Spirit Hidden in the Trees

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  • Sunday, June 19, 2022, 12:00 PM - Sunday, October 16, 2022

With the advent of revolutionary changes brought on by the Meiji period (1868-1912), after centuries of being veiled in mystery, Japanese culture finally became accessible and instantly fascinated the West with its profoundly thought-out beauty. Soaked with philosophy, the island country’s models of aesthetics irreversibly filtered into the awareness of those creating European art, and the birth of modern thought on shaping the human environment turned Westerners’ attention toward Far Eastern building construction.

The great fathers of modernism, Frank Lloyd Wright (1905), Bruno Taut (1933), Walter Gropius (1954), and Le Corbusier (1955), successively visited the interiors of the Katsura Imperial Villa (Katsura Rikyū) near Kyoto to take an admiring look at the proportions, the organization of the plan, and the modular structure of the building. Those designers of the modern order subsequently utilized the formal and spatial solutions that they had observed there by integrating them into their sometimes utopian visions of new ways of residing. By contrast, however, what was decisive for the essence of Japanese architecture did not derive from a fascination with modernity or a desire for revolutionary change. Carefully cultivated, the centuries-old tradition of Japanese carpentry, which is filled with reverence for the material and its natural source, as well as the work itself, guaranteed a quality of the craft that had no match anywhere else in the world.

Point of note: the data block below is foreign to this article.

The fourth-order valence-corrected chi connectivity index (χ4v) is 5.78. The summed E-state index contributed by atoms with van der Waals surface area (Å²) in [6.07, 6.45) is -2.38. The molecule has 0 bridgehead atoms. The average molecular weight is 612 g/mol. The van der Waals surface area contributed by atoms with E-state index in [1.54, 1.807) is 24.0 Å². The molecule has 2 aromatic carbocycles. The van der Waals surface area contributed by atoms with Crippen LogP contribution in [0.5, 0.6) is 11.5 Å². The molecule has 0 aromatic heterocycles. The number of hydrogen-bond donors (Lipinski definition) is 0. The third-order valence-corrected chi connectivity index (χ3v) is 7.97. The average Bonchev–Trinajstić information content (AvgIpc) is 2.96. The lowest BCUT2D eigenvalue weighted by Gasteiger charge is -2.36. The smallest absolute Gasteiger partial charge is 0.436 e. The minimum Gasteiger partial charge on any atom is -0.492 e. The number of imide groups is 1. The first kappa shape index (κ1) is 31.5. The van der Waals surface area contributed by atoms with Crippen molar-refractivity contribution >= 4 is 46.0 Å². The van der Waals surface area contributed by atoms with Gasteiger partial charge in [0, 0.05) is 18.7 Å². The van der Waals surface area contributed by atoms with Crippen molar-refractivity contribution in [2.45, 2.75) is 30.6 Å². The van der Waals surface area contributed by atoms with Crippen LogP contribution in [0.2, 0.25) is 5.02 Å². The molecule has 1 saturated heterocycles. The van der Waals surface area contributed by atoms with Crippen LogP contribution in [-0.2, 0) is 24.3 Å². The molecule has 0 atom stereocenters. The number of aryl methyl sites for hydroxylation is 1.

The Japanese idea of sustaining the tradition that is constitutive for national identity has its excellent institutional concretization in the Takenaka Carpentry Tools Museum in Kobe. It is the exquisitely fulfilled mission of this institution that enables the current generations of Japanese people not just to learn about and admire methods from the past but also to understand their staggering potential for planning a more sustainable environment, both today and in the future. With vigorous momentum, a local institution concerned with a narrowly defined, specialized field has been successfully disseminating the craft’s achievements in the West as well. It is the collaboration between the Takenaka Carpentry Tools Museum and the Manggha Museum of Japanese Art and Technology that has afforded the public in Poland an opportunity to admire the extraordinary craftsmanship of this unique carpentry. (...)

Tangible materiality commands tremendous respect in Japan, and is often associated with the sacred sphere, as it derives from nature, whose world has for centuries been filled with supernatural deities. The amalgamation of the purely technical with the spiritual and ritual aspects of the knowledge that has been passed from generation to generation has ensured the continuance of this splendid tradition, which today we, the people of the West, can draw upon as well. (Dominik Lisik)



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